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Mary Elizabeth Butt Educational Fund

MaryElizabethHoldsworthButt

Mary Elizabeth Holdsworth Butt

Mary Elizabeth Butt was a true advocate and stalwart for the developmentally disabled over her entire lifetime – especially children. We honor her work and legacy by naming our educational fund after her. A philanthropist in every sense of the word, she has been a true inspiration to all of us at PART. Notably, Ms. Butt, received the first Yellow Rose Award by the Parent’s Association for the Retarded in Texas in 1981.

Background
Mary Elizabeth Butt was a prominent Texas philanthropist and wife of HEB Grocery Company founder Howard Edward Butt Sr.

Mary Elizabeth started the State Crippled Children’s Program using her dining room as an office. She also served as chairwoman of the Cameron County Child Welfare Board. In addition, she started the first tuberculosis diagnosis and treatment program in the region; and also purchased the first equipment used to test the hearing and vision of schoolchildren.

In 1934, the Butts formed the H. E. Butt Foundation, one of the first charitable organizations in Texas. The foundation focused on funding public school programs, establishing libraries and constructing recreational facilities.[1] Mary Butt served as its president.

In 1940, the Butt family moved to Corpus Christi, Texas where she organized the local branches of the YWCA; the Nueces County home for the aged; the Nueces County Tuberculosis Hospital; and the local branch of the American Cancer Society. She also established the Mary Bethune Day Nursery which addressed shortfalls in access to day care for African-American children.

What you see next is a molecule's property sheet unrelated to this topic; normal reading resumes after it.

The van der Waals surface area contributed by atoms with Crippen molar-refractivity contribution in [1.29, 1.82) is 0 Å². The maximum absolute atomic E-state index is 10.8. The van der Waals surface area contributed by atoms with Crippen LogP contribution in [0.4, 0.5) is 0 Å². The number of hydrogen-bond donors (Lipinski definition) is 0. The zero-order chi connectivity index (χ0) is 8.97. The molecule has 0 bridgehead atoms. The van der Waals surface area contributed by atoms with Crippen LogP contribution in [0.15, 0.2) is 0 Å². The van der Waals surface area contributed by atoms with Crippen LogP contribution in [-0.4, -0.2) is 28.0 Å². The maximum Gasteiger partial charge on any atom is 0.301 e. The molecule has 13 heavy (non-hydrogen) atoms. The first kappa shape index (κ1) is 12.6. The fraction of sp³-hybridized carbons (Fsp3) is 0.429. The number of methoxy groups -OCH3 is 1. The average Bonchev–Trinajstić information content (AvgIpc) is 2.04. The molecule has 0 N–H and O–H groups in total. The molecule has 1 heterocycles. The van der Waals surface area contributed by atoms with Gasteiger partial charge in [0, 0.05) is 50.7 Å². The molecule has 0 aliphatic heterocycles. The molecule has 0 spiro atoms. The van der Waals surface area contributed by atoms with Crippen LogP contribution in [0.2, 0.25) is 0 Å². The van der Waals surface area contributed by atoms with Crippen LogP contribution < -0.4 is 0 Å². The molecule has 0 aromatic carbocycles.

In 1949, she along with Dr. Robert Sutherland (director of the Hogg Foundation for Mental Health founded by Ima Hogg in 1940) and Margaret Scarbrough (wife of Austin retailer Lemuel Scarbrough and founder of the Scarbrough Foundation), organized and hosted the first Conference of Texas Foundations and Trusts which coordinated philanthropic giving so as to avoid duplication and promoted the exchange ideas and strategies.

Texas became the first state to have such an organization and the model was duplicated in other states. The Foundation quickly blossomed from ten mostly family-sponsored organizations at inception to 48 organizations in 1956. The organization (now known as the Conference of Southwest Foundations) presently consists of 200 member organizations in a seven-state area.

In 1953, she helped to establish the Hilltop Hospital which treated tuberculosis patients and eventually serving five years as the chairman of its board. In 1954, the Butts established the H. E. Butt Foundation Camp located on the Frio River. As she was particularly dedicated to the care of emotionally disturbed children, she developed a camping program for specifically for their care.

As of 2012, the camp continues to serve, without cost, over 20,000 campers annually and is also the site of the Laity Lodge, a prominent center of Christian learning founded by their son, Howard E. Butt Jr.

In 1955, she was appointed by Texas Governor Allan Shivers to the governing board of Texas State Hospitals and Special Schools (later the Texas Department of Mental Health and Mental Retardation). She served as the only woman member of the board for 18 years being appointed by six different governors.

Please donate to the Mary Elizabeth Butt Educational Fund today. Thank you!